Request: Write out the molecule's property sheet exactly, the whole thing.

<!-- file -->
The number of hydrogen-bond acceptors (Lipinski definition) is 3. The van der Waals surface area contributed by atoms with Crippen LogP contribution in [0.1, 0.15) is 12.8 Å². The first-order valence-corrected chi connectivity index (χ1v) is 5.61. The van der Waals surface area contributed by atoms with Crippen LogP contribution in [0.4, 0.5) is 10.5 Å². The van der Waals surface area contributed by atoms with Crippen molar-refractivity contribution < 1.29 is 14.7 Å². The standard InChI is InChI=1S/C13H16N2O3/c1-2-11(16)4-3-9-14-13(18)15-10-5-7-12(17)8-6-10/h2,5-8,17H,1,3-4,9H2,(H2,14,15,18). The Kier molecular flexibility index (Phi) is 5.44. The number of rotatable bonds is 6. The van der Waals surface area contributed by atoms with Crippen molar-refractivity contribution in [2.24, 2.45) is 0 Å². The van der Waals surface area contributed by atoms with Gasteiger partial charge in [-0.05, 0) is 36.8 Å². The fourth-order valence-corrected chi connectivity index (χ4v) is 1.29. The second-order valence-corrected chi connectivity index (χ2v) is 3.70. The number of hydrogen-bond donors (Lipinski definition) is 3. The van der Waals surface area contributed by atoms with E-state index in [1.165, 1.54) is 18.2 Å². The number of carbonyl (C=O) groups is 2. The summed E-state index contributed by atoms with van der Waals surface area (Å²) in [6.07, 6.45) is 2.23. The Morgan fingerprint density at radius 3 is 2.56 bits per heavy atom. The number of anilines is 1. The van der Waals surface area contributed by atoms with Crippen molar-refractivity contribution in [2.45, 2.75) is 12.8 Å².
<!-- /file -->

The number of hydrogen-bond acceptors (Lipinski definition) is 3. The van der Waals surface area contributed by atoms with Crippen LogP contribution in [0.1, 0.15) is 12.8 Å². The first-order valence-corrected chi connectivity index (χ1v) is 5.61. The van der Waals surface area contributed by atoms with Crippen LogP contribution in [0.4, 0.5) is 10.5 Å². The van der Waals surface area contributed by atoms with Crippen molar-refractivity contribution < 1.29 is 14.7 Å². The standard InChI is InChI=1S/C13H16N2O3/c1-2-11(16)4-3-9-14-13(18)15-10-5-7-12(17)8-6-10/h2,5-8,17H,1,3-4,9H2,(H2,14,15,18). The Kier molecular flexibility index (Phi) is 5.44. The number of rotatable bonds is 6. The van der Waals surface area contributed by atoms with Crippen molar-refractivity contribution in [2.24, 2.45) is 0 Å². The van der Waals surface area contributed by atoms with Gasteiger partial charge in [-0.05, 0) is 36.8 Å². The fourth-order valence-corrected chi connectivity index (χ4v) is 1.29. The second-order valence-corrected chi connectivity index (χ2v) is 3.70. The number of hydrogen-bond donors (Lipinski definition) is 3. The van der Waals surface area contributed by atoms with E-state index in [1.165, 1.54) is 18.2 Å². The number of carbonyl (C=O) groups is 2. The summed E-state index contributed by atoms with van der Waals surface area (Å²) in [6.07, 6.45) is 2.23. The Morgan fingerprint density at radius 3 is 2.56 bits per heavy atom. The number of anilines is 1. The van der Waals surface area contributed by atoms with Crippen molar-refractivity contribution in [2.45, 2.75) is 12.8 Å².